So I did all that, then powdercoated the fork, the headtube between the lugs and a panel on the seat-tube.  All Gloss Black (with a bit of silver metallic that didn't quite get cleaned out of the cup on the powdercoat gun but magically made the Black look like you're staring out into the milky way(it's just like the great Bob Ross said, "We don't make mistakes, we just have happy accidents...")). I shot the stem I made with that magic black as well. I painted the rest of the frame with Chevy Cobalt Blue rattle-can touch-up lacquer over a coat of some silver I had that made for a pretty decent facsimile of the old British "Flamboyant" paintjobs of yore. It really "Flammed" good. Then I sprayed it all with some clear aluminum wheel coating and it all got a bit clouded and runny. Still looks pretty good from a few feet but dang, it was better before. Oh well, it's all so fragile you can almost chip it with a fingernail so in a few years it's either going to "look like hell" or like a "Well Patinated Survivor", depending on your perspective. The powdercoated areas are going to look pretty perfect till the end of time though, the stuff I use is meant for the chassis of Kenworth trucks and is just about indestructible if you do it right. Which I did, thank you.

So now I have a nice new old free bike to mess around with. And while it did require way too much time, time that would have been better spent counterfeiting 20s or working on my time machine(although you never have to get in a hurry working on a time machine, for obvious reasons), it's a really fun bike with the best brakes of ANY dropped-bar bike I've ever owned, AND I've discovered that a light bike with 12 well spaced gears and friction shift is still a thing of great dignity and grace and also that a 62cm bike set up for me actually works really well. I don't miss the lost stand-over(I never yank both feet out of the clips simultaneously while egress-ing the machine so don't find it an issue) and I really like the late 50s British-ish look of a tall frame with only a couple inches of seatpost sticking out and the bars about level with the saddle without 100mm of stem towering over the headset.
A bike fit for a small Giant.

 It all works great for what this bike is for.

 Although I can't decide what this bike is for. It doesn't have enough clearance for the big tires I like riding on these days(I've got 28s on it now with absolutely no room for fenders), so it's not going to become a commuter. It's got way too many braze-ons to strip it down into a sleek and sexy fixed gear, and while I thought long and hard about sweating off the bosses and cable stops, it's got internal rear brake cable routing through the top-tube so I'd still have those gaping holes to deal with. Plus the dropouts are really too short for a good fixie... Anyway, it still won't let me run the 33mm CX tires that work so well on our dirt and gravel.

Maybe I will have to move it on to someone else after all.  I suppose I could just use it as a fast bike for nice days on smooth roads, I.E. semi-permanent exile in Florida where it would languish for 358 days a year which seems a little sad. Too many bikes. Sigh.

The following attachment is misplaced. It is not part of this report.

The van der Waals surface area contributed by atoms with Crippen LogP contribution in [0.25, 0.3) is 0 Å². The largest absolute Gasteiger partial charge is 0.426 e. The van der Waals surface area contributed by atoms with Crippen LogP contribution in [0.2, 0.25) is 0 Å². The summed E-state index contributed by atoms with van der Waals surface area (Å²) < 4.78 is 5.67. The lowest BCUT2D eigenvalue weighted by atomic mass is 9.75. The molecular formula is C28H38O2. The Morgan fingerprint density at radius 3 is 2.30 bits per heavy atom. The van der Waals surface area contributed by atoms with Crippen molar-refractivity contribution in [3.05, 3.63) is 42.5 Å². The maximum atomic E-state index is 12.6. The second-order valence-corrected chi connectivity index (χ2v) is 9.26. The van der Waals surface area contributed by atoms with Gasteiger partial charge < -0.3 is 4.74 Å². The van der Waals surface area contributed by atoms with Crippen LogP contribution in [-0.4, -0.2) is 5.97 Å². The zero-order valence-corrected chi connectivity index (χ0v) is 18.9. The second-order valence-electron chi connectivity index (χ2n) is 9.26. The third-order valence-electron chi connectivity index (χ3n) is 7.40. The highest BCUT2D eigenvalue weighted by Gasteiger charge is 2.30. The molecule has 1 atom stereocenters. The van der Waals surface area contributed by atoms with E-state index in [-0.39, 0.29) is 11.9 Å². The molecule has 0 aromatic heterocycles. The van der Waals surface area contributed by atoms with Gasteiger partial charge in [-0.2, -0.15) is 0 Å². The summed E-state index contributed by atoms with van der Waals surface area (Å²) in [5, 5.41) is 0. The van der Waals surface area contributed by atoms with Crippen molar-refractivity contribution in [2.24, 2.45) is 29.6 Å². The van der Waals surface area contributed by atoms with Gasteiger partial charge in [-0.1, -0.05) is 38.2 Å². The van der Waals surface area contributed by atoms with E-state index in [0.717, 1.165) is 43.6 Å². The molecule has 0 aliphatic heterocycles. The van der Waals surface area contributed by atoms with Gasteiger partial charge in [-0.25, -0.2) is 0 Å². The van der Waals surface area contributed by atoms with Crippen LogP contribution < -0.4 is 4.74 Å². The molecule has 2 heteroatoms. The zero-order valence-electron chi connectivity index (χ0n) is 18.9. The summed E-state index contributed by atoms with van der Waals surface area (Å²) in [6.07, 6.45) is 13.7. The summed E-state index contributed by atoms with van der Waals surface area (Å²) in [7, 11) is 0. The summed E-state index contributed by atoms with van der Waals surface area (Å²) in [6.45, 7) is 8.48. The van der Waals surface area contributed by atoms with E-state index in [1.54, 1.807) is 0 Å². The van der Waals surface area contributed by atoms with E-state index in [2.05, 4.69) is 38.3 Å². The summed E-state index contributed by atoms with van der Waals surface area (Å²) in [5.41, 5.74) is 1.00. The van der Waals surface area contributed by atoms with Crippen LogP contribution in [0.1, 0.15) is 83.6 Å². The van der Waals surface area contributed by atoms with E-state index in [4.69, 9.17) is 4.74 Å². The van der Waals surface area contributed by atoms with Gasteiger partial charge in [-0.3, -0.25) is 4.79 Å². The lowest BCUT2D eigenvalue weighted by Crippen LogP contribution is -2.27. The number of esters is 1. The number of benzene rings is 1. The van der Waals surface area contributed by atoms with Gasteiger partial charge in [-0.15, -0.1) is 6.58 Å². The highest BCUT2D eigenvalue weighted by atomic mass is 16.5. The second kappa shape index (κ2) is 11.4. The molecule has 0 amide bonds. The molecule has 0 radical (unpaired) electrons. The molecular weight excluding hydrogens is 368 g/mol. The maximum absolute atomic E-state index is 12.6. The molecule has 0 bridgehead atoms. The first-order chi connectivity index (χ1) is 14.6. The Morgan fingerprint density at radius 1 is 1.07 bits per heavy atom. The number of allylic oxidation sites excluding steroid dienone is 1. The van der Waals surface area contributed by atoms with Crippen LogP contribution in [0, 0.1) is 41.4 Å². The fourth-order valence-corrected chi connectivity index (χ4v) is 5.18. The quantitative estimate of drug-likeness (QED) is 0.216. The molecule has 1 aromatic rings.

Oh well,who cares, it was free.

Moon and star cutouts on stem. Hardly worth the trouble.
Custom shifter mount, 2 hours to save 1 gram.

Cable hanger, also made from a spoke...

Mirror mirror, on the wall, how many bikes is this now?


  1. So I see you have entered the perilous world of selfies! Personally I could never get away with showing that much leg, but I applaud your bravery!

    For what it's worth, it is not difficult to make me jealous when it comes to old bicycles... pretty much the one thing that won't is the unicorn fork you are rocking here! That bar tape colour is perfect though, especially on a black bike. Glorious job. And free!

  2. Thanks V! At least about the bike, the leg speaks for itself.

    I don't really dig unicrown forks either but since they have no soul it's OK to do things like wantonly braze on brake mounts and cover them with sparkly black plastic powdercoat. Something I'd never do to something fancier.. That blue Benotto bar tape has been in my hoard since 1986 when I worked at a Fuji shop in Leola Pa. and I still have 2 rolls left, I wonder if I'll still have them in another 29 years...


  3. I am knocked out by the job you did on those baseless shifters. Whoah.
    The unicorn fork got my attention, too- almost did a double-take- but when you're rolling, you're rolling. At this point, it's not a clam, it's a passing note. Jazz, Man.


    1. HA! I'm glad someone else digs some of those crazy extras, the holes in the handlebars especially peg the Dork-o-Meter. Not wrapping the bottom of the bars so the holes still show borders on the ridiculous but I like it that way...

      Boxed your stem up this evening BTW...

  4. I meant to complement you on your house-made stem, too. Cool thing, that.

  5. I see you are the kind of artist who conceals his true agenda. You say you worry about mismatched brake levers when you rebuild a bike, but this is about as unlike a traditionalist restorer's rejuvenated Club Fuji as can be imagined. It is, instead, an intertextual postmodern masterpiece. Prewar French brake mounts mock Jan Heine by appearing on a new generic replacement fork, which in turn, and by contrast with the frame, reminds any who forgot of the excellence of the Japanese robot framebuilders of the 80s (so who needs a constructeur?), while the drillium leering from above points up the difference between the DIY tinkerers of that era and the more skillful fellow who made the new artisinal stem. Anyone with an eye for such things who walked by it locked to a parking meter would find himself having suddenly a lot to think about.


    1. I wouldn't have thought to describe that bike as an "Intertextual Postwar Masterpiece" but now that YOU have, I think I'll agree as modestly as I can...


      BTW, that's the factory fork as odd as that seems.